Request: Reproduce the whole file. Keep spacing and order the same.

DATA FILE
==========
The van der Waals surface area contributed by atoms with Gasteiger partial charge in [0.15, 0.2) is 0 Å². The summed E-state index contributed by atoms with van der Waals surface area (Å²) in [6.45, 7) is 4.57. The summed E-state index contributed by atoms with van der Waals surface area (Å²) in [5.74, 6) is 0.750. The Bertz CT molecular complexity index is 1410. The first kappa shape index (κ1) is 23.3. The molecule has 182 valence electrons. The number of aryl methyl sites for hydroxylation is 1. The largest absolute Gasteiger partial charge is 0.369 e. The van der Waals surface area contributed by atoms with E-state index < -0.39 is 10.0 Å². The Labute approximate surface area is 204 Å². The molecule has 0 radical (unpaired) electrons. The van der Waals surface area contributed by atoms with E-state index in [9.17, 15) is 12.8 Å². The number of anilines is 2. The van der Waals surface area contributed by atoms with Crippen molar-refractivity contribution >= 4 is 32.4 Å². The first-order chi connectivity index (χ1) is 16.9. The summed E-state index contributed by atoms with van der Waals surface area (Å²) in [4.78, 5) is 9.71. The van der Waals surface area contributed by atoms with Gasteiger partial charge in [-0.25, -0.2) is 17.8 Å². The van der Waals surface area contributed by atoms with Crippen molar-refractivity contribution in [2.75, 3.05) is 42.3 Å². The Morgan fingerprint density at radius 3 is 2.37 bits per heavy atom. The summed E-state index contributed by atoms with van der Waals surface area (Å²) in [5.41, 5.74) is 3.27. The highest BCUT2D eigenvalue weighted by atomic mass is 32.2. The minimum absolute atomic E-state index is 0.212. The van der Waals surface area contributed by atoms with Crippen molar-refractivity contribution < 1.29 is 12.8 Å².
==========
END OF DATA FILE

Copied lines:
The van der Waals surface area contributed by atoms with Gasteiger partial charge in [0.15, 0.2) is 0 Å². The summed E-state index contributed by atoms with van der Waals surface area (Å²) in [6.45, 7) is 4.57. The summed E-state index contributed by atoms with van der Waals surface area (Å²) in [5.74, 6) is 0.750. The Bertz CT molecular complexity index is 1410. The first kappa shape index (κ1) is 23.3. The molecule has 182 valence electrons. The number of aryl methyl sites for hydroxylation is 1. The largest absolute Gasteiger partial charge is 0.369 e. The van der Waals surface area contributed by atoms with E-state index < -0.39 is 10.0 Å². The Labute approximate surface area is 204 Å². The molecule has 0 radical (unpaired) electrons. The van der Waals surface area contributed by atoms with E-state index in [9.17, 15) is 12.8 Å². The number of anilines is 2. The van der Waals surface area contributed by atoms with Crippen molar-refractivity contribution >= 4 is 32.4 Å². The first-order chi connectivity index (χ1) is 16.9. The summed E-state index contributed by atoms with van der Waals surface area (Å²) in [4.78, 5) is 9.71. The van der Waals surface area contributed by atoms with Gasteiger partial charge in [-0.25, -0.2) is 17.8 Å². The van der Waals surface area contributed by atoms with Crippen molar-refractivity contribution in [2.75, 3.05) is 42.3 Å². The Morgan fingerprint density at radius 3 is 2.37 bits per heavy atom. The summed E-state index contributed by atoms with van der Waals surface area (Å²) in [5.41, 5.74) is 3.27. The highest BCUT2D eigenvalue weighted by atomic mass is 32.2. The minimum absolute atomic E-state index is 0.212. The van der Waals surface area contributed by atoms with Crippen molar-refractivity contribution < 1.29 is 12.8 Å².